Homeless People Make Local Wins In the Midst of a Divided Nation


Trump isn’t the only surprise winner this election season. Here in San Francisco, homeless people had a major win, despite all the trump style shenanigans coming from our local policy makers.  With San Franciscans top issue being homelessness, there was plenty of opportunity to determine the fate of our most destitute citizenry. The positive results may not be obvious on the surface, but let me explain.

Back in spring, homeless advocates were researching revenue options that would provide the funding to solve these critical issues. We saw this election as a great opportunity to effect change. This work was interrupted by Supervisor Farrell’s insistence on partnering homelessness with transportation and putting a split measure sales tax on the ballot. He insisted he had polling that showed it would win by a large margin. He touted that he had big tent support for the measure, and that this was the only one the Mayor would get on board with. He convinced many of his colleagues that this was the only option that would pass, and ushered people away from the progressive options that he stated would have great opposition. A large and very fragile coalition formed. But he never truly collaborated; he refused to show community members the poll, he never garnered input on how it should be structured from key allies, and then once it was on the ballot, he went on to kick down the big tent and ensure the defeat of the very same sales tax he sponsored.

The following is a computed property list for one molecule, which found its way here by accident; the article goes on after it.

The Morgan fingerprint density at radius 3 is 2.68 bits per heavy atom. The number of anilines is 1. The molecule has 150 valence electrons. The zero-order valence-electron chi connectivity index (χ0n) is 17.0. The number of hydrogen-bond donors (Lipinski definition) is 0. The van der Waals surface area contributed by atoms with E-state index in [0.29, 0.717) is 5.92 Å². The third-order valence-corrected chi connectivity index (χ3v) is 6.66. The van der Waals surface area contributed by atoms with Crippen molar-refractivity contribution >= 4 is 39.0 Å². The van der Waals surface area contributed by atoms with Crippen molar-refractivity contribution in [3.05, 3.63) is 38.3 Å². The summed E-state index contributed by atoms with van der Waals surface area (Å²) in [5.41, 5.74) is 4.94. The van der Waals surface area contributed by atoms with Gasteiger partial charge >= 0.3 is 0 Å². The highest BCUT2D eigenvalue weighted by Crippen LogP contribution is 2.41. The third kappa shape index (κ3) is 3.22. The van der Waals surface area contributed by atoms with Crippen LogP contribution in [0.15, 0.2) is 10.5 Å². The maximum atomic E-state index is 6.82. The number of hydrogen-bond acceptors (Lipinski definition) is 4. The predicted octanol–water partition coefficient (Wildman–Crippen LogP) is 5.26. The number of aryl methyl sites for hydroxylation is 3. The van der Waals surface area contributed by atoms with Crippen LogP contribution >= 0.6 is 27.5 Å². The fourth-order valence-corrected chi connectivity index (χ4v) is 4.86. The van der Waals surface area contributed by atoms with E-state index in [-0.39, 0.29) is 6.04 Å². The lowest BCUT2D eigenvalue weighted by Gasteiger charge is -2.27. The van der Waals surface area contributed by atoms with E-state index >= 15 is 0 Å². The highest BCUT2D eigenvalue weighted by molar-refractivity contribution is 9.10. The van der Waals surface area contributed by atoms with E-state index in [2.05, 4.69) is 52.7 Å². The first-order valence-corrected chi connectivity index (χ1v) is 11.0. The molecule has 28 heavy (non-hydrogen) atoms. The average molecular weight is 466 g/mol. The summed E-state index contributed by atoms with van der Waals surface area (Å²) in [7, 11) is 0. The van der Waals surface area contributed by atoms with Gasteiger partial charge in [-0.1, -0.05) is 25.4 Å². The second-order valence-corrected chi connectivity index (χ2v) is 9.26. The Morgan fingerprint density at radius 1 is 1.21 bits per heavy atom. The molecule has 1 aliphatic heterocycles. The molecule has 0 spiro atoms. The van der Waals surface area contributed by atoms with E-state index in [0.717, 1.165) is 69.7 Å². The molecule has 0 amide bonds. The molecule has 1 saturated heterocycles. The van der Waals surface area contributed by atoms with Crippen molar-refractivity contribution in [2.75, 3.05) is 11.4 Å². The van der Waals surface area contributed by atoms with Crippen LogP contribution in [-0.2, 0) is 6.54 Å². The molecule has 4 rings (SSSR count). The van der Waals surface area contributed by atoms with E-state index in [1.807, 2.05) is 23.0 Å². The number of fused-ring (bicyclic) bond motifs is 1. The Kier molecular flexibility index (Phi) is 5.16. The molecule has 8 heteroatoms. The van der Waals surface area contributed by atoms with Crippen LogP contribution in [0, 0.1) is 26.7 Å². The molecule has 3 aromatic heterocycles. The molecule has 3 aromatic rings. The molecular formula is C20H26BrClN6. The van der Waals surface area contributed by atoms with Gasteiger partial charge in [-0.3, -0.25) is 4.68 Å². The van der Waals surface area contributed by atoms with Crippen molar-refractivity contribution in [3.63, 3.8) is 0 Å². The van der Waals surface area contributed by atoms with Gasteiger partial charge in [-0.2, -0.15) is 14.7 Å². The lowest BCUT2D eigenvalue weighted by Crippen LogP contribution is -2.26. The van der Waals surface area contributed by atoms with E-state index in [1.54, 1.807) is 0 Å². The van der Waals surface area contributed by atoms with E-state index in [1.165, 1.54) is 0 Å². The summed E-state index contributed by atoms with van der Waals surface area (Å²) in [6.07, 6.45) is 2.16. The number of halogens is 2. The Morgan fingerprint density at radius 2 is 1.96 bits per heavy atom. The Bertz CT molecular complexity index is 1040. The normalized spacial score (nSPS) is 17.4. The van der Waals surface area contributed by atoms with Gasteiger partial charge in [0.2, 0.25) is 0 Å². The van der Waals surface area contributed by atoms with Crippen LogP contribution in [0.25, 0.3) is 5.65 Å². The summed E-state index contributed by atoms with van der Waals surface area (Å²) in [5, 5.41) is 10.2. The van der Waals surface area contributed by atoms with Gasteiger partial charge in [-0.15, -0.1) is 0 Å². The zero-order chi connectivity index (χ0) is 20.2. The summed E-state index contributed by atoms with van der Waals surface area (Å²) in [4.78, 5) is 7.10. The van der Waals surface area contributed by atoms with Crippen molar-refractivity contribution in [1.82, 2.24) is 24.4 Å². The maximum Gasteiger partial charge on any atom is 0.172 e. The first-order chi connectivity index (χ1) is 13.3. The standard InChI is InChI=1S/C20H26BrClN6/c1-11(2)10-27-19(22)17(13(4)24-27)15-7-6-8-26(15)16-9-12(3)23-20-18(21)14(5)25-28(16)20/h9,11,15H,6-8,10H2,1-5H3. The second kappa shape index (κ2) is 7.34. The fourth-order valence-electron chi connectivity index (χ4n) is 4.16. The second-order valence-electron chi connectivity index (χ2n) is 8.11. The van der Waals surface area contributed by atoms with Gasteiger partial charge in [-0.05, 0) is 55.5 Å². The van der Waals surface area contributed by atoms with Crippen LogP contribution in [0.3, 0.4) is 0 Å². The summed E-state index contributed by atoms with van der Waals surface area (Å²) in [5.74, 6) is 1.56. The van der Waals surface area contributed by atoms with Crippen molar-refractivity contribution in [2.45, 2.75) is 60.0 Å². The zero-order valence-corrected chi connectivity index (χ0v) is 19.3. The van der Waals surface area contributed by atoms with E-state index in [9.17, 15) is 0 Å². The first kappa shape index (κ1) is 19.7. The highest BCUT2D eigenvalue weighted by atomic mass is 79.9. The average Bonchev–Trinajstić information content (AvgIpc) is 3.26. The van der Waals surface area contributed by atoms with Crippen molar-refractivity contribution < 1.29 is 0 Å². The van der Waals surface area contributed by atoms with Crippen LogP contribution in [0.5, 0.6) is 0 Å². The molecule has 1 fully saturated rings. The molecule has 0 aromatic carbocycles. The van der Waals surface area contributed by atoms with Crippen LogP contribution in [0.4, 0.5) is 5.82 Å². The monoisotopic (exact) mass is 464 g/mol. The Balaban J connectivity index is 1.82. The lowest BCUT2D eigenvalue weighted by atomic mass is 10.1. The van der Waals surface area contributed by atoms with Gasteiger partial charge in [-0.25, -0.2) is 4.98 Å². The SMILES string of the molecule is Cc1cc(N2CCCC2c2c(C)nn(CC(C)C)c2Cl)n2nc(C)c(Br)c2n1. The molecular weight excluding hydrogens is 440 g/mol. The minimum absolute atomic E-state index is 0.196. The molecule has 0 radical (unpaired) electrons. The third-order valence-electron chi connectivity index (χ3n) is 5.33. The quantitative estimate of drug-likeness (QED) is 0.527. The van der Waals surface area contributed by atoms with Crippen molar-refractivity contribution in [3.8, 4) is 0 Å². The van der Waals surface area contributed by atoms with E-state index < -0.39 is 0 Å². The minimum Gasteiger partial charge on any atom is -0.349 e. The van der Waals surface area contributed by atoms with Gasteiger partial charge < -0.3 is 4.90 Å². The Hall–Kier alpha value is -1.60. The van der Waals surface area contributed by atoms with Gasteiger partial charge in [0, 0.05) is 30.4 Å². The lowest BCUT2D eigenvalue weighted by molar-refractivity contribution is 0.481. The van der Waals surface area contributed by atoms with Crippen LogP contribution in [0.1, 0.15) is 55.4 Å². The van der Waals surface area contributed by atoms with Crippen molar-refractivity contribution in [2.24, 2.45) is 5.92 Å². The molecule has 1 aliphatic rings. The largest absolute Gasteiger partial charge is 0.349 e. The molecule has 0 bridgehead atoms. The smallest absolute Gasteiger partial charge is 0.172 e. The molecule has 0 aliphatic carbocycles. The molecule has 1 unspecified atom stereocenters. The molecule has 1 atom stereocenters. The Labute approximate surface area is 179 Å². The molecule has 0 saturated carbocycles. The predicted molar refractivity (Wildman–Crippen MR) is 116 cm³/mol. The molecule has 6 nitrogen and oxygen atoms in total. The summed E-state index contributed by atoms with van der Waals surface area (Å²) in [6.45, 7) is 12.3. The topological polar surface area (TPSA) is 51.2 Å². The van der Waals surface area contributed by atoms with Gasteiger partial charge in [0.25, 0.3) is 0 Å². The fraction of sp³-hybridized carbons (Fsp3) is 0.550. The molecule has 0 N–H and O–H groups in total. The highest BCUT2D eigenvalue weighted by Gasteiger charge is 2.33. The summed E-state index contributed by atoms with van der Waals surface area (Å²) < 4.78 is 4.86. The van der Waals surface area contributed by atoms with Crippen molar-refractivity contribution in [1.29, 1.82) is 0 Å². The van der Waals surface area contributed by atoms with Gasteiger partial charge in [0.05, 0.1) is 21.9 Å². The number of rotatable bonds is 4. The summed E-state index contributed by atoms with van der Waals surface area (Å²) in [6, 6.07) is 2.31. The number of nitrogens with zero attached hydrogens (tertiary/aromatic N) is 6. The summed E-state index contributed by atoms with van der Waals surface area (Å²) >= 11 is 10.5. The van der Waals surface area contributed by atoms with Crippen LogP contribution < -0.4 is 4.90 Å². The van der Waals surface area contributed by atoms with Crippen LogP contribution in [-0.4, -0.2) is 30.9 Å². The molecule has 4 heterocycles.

And kick down the tent he did: The sales tax, Prop K, lost with a massive thirty-point spread. He managed to alienate and anger potential allies quickly when he introduced alongside Supervisor Wiener two anti-homeless measures.  Important colleagues who would have supported the measure or taken a neutral stance were rightly pointing out the sales tax would lose if the anti-homeless measure moved forward.  Big tent coalitions are fragile, and when you go out of your way to push people out of the tent, the tent gets very small, and it falls down. It was clear to everyone that while his tent ban, Prop Q, was pure political posturing that would neither decrease the number of tents on our sidewalk nor result in any solutions, it would deeply damage other efforts. The anti-homeless measures diverted both the campaign chest and the volunteers needed to pass the sales tax. The whole point of a big tent is to have big-tent resources. Many on the ground who would have spent all their time on the sales tax were now forced to spend time defending homeless people against the attacks levied against them in Farrell’s Prop Q.  


This is the other way he guaranteed the sales tax demise. He not only put all his resources and fundraising efforts on Prop Q (bringing in over $700,000 to pass it), and did next to nothing for the sales tax measure (funded at half that without Farrells help), but put out two very distinct poisonous messages that killed the sales tax. One was the anti-homeless vitriol. His ads showed a picture of a woman shooting up (likely garnered without her permission) and declared tent encampments unsafe and unhealthy, had a merchant talk about stepping on a needle, focused on stolen goods, and even stooped so low as to use the rape of homeless women as an excuse to tear away their tents.  

Since tents themselves are incapable of such acts, you can only read this messaging as: homeless people as a class are unsafe, unhealthy, thieving, needle-waving rapists. Now, who wants to pay for their housing?